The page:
Parse.ly is a content recommendation engine. Online publishers use our dead-simple tools to integrate sophisticated personalization technology into their websites, creating new value from their existing content.
There is no doubt news consumption is moving to the web. 25% of American adults read the news online daily -- that's up from 18% in 2006. Most traditional media outlets realize the importance of being online, but they do not properly leverage the altered economics of online media consumption. Instead, they have taken their old media format -- e.g. a newspaper subscription, printed to lowest common denominator audiences, with a "front page" and "sections" -- and simply ported that old model to the web.
This just doesn’t cut it. Though newspapers have over 36% of all U.S. Internet users visiting their sites, they are only able to grab 0.56% of the time users spend online. Is it any surprise though? Users still have to subscribe to sources and wade through pages of irrelevant content to find the information that resonates with them. With todayʼs technology content websites should be intelligent: they should understand a user's unique interests and learn from the user's behavior to recommend personally relevant articles.
Just as Pandora revolutionized the way users listen to music online, Parse.ly will revolutionize online news consumption. Users tell Parse.ly what they care about, and our system matches their interest profile against thousands of online news and blog articles. Through our personalized reader, users can read highly targeted and relevant content that has been curated using their unique interests and their past reading behavior. Thanks to collaborative filtering, the more users interact with Parse.ly, the better its algorithm gets.
Our private beta at http://parse.ly showcases our technology and allows us to gather feedback and data that serve to bootstrap our algorithmic approach to content recommendation. It also earns us early press from the likes of TechCrunch and NPR.
Andrew, Technology Lead
Andrew is a technologist with nearly a decade of experience in software engineering. He earned a bachelor's degree in Computer Science (with honors and departmental distinction) from NYU. From 2006-2008, he acted as a technical lead on a small software team within Morgan Stanley. During this time, he pioneered an open source initiative and presented his work at industry conferences, such as EclipseCon 2008 and Eclipse Banking Day NYC 2009. Prior to his work there, he built web applications for a variety of clients, and was a published technical author and editor.
Sachin, Business Lead
Sachin manages all operations for Parse.ly including: finances, logistics, hiring and business/customer development. He received a bachelor’s degree in Economics from NYU and a master’s degree in Education from Pace University.
He spent two years as a math/economics teacher for Brownsville Academy. He spent nights and weekends integrating technology to improve classrooms, to solve the administration’s information management problems, and to provide new software tools for the school’s staff. Due to the value of these services, he transitioned from teaching to become a technology consultant for several high schools.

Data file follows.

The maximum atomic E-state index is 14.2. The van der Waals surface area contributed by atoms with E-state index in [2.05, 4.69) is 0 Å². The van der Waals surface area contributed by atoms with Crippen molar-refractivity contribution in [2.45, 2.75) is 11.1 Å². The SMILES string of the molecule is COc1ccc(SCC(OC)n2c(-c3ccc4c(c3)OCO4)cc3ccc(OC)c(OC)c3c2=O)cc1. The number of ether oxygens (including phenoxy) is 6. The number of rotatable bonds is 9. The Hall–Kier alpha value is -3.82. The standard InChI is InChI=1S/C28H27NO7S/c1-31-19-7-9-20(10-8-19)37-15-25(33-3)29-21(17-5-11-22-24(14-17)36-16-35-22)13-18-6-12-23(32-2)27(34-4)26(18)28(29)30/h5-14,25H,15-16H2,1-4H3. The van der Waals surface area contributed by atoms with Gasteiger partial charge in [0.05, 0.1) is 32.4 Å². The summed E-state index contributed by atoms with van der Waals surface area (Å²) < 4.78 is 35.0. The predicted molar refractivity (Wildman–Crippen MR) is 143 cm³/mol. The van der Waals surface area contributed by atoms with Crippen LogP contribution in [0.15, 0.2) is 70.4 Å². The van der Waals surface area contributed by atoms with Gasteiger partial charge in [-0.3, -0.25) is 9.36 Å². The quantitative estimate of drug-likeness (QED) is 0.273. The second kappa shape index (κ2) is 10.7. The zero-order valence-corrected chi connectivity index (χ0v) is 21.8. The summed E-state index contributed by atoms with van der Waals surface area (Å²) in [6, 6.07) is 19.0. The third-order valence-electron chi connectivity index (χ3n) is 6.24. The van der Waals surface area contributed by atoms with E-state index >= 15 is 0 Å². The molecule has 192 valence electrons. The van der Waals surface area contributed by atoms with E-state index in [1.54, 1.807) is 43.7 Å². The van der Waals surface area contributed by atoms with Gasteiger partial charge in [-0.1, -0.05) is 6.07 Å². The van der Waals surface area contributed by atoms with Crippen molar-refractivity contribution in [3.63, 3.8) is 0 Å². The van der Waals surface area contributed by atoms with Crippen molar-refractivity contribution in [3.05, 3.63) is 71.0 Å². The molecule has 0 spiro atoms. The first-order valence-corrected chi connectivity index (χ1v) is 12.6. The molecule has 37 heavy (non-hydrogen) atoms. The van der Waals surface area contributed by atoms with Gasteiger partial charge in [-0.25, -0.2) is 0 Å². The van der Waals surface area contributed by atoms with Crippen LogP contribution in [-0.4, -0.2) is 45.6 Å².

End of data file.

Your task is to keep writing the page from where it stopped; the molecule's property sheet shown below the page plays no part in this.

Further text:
At Parse.ly, Sachin has recently juggled roles in business development, investor relations, and customer relationship management. He has also acted as the liaison between Andrew/Didier and our top users, assuming the product owner role to keep our feedback loop tight and fruitful.
Parse.ly makes money via publisher tools and APIs. We offer content producers a simple and effective way to integrate personalization and recommendation technology into their websites. Our entry-level service is a "Personalize This!" button that publishers put on their sites to give users prioritized article recommendations within seconds. This will dramatically increase account registrations and repeat visits. For more demanding clients, we offer deep integration with our system via a Content Personalization API.
Content recommendation has proven value to users. Pandora understood this -- that's why 20M people signed up for the service. If media companies take Mr. Schmidt's advice, Parse.ly is a company they can contact today to increase user engagement in a matter of minutes. They don't have to build their own Pandora; they can just license ours.
We will also give content sites the ability to monetize their users in a new way. Parse.ly isn't just solving the content recommendation problem. It's also solving the ad recommendation problem. To that end, we're building the world's largest user interest and reading behavior database. Once we reach critical mass with our data, we will offer content providers a new revenue stream: personalized ads.
We have multiple competitive advantages. Primarily, we already have a launched product in private beta with thousands of users signed up. Our user interest database is growing, our product is iterating, and we are garnering interest from enterprise customers who want access to our API. Moreover, we are a lean startup. We will have significant revenue within the next couple of months, and within our first year we will become cash-flow positive. Lastly, we are seeking a provisional patent on our InterestMatch technology, and will formally patent it by the year's end.